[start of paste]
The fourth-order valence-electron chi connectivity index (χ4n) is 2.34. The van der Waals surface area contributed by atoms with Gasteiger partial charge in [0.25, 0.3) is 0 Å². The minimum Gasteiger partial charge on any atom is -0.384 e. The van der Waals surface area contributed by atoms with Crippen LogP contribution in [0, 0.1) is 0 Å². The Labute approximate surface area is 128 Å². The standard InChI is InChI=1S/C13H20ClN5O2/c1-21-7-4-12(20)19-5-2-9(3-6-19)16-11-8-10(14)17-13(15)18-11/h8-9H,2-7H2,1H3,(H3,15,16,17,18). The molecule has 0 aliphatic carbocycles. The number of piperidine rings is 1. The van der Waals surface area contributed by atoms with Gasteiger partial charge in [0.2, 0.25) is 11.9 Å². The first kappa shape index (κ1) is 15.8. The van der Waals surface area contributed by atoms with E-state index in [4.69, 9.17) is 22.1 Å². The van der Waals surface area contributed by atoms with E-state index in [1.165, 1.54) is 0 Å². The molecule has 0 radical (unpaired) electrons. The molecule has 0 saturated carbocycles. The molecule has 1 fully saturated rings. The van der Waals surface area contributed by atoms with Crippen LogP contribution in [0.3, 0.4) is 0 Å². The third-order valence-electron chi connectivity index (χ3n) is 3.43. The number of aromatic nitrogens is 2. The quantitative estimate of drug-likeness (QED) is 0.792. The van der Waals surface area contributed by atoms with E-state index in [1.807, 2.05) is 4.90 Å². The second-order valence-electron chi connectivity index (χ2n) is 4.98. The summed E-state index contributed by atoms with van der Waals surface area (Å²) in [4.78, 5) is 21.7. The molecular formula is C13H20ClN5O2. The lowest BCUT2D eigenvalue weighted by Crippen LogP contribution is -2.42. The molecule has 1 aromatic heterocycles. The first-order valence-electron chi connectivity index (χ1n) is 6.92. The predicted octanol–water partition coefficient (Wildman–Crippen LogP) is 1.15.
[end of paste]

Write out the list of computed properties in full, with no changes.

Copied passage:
The fourth-order valence-electron chi connectivity index (χ4n) is 2.34. The van der Waals surface area contributed by atoms with Gasteiger partial charge in [0.25, 0.3) is 0 Å². The minimum Gasteiger partial charge on any atom is -0.384 e. The van der Waals surface area contributed by atoms with Crippen LogP contribution in [0, 0.1) is 0 Å². The Labute approximate surface area is 128 Å². The standard InChI is InChI=1S/C13H20ClN5O2/c1-21-7-4-12(20)19-5-2-9(3-6-19)16-11-8-10(14)17-13(15)18-11/h8-9H,2-7H2,1H3,(H3,15,16,17,18). The molecule has 0 aliphatic carbocycles. The number of piperidine rings is 1. The van der Waals surface area contributed by atoms with Gasteiger partial charge in [0.2, 0.25) is 11.9 Å². The first kappa shape index (κ1) is 15.8. The van der Waals surface area contributed by atoms with E-state index in [4.69, 9.17) is 22.1 Å². The van der Waals surface area contributed by atoms with E-state index in [1.165, 1.54) is 0 Å². The molecule has 0 radical (unpaired) electrons. The molecule has 0 saturated carbocycles. The molecule has 1 fully saturated rings. The van der Waals surface area contributed by atoms with Crippen LogP contribution in [0.3, 0.4) is 0 Å². The third-order valence-electron chi connectivity index (χ3n) is 3.43. The number of aromatic nitrogens is 2. The quantitative estimate of drug-likeness (QED) is 0.792. The van der Waals surface area contributed by atoms with E-state index in [1.807, 2.05) is 4.90 Å². The second-order valence-electron chi connectivity index (χ2n) is 4.98. The summed E-state index contributed by atoms with van der Waals surface area (Å²) in [4.78, 5) is 21.7. The molecular formula is C13H20ClN5O2. The lowest BCUT2D eigenvalue weighted by Crippen LogP contribution is -2.42. The molecule has 1 aromatic heterocycles. The first-order valence-electron chi connectivity index (χ1n) is 6.92. The predicted octanol–water partition coefficient (Wildman–Crippen LogP) is 1.15.